The brand also opened its first Blue Box Cafe in mainland China inside its Shanghai flagship, leveraging the luxury cafe trend that has seen the likes of Cartier, Dior, and Maison Margiela launch similar offerings in recent years.

    In 2019, Tiffany opened a Blue Box Cafe at its Shanghai flagship store. Photo: Tiffany & Co.
    In 2019, Tiffany opened a Blue Box Cafe at its Shanghai flagship store. Photo: Tiffany & Co.

    The reason for a greater emphasis on China events and affordable experiences is simple: They work to attract younger middle-class consumers and keep a brand front-of-mind even as they hold back on big-ticket purchases. Amid the current fever for gold jewelry and accessories, they further serve to insulate foreign luxury brands from local and regional brands like Chow Tai Fook, which dominate the pure gold category but are more transactional and less experience-focused.

    Young consumers may be spending their hard-earned cash on gold jewelry and accessories with an eye on long-term investment, but they can also splurge on a coffee and pastry at Shanghai or Hong Kong’s Blue Box Cafe, or Louis Vuitton’s restaurant in Chengdu.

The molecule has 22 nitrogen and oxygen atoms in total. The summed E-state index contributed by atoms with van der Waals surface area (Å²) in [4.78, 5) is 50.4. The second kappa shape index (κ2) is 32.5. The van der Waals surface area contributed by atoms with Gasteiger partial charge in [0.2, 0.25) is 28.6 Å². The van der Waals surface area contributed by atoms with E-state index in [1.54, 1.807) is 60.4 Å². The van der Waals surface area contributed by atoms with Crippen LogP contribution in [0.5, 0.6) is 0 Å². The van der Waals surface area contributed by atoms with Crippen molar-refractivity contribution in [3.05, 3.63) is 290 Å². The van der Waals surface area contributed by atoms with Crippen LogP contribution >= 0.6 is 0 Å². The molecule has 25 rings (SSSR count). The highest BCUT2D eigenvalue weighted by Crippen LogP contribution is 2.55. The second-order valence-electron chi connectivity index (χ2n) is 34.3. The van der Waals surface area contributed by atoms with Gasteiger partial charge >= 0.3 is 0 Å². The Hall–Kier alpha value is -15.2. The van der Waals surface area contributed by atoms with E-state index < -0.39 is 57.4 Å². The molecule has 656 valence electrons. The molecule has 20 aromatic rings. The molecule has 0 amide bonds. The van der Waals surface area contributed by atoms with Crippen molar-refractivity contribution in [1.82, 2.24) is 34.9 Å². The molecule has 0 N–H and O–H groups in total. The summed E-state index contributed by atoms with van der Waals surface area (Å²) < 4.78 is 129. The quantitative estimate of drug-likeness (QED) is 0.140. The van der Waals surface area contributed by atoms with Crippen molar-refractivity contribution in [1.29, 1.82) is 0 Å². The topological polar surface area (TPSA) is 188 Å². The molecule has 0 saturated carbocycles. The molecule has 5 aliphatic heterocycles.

Whose best friend?#

    While luxury jewelers and brands with a fine jewelry component continue to find ways to attract younger consumers to keep spending — even in small amounts — diamond-centric jewelers could be set for challenging times in the greater China market.

    Hong Kong-based Tse Sui Luen (TSL), for example, recorded a loss of around HK$50 million ($6.3 million) for the six months ending September 30, 2023, compared to a profit of approximately HK$2 million ($255,618) for the six months ending September 30, 2022. The company blamed waning consumer confidence owing to “a troubled property market and gloomy economic outlook,” noting a gradual improvement in overall sales performance in mainland China mostly due to 24-karat gold jewelry sales, but with lower profit margins.

    In essence, mainland Chinese consumers are buying more gold, but in smaller quantities per purchase, and fewer diamonds and precious stones.

    Could this turn around if and when the economic picture brightens in mainland China? Possibly, if you listen to the relatively rosy outlook of De Beers, which anticipates an influx of up to 200 million Chinese consumers into the middle class by 2030 who, theoretically, may be eager to purchase diamond jewelry.

    But until then, diamonds may take time to regain their luster among value-conscious Chinese consumers more interested in safer-haven investments.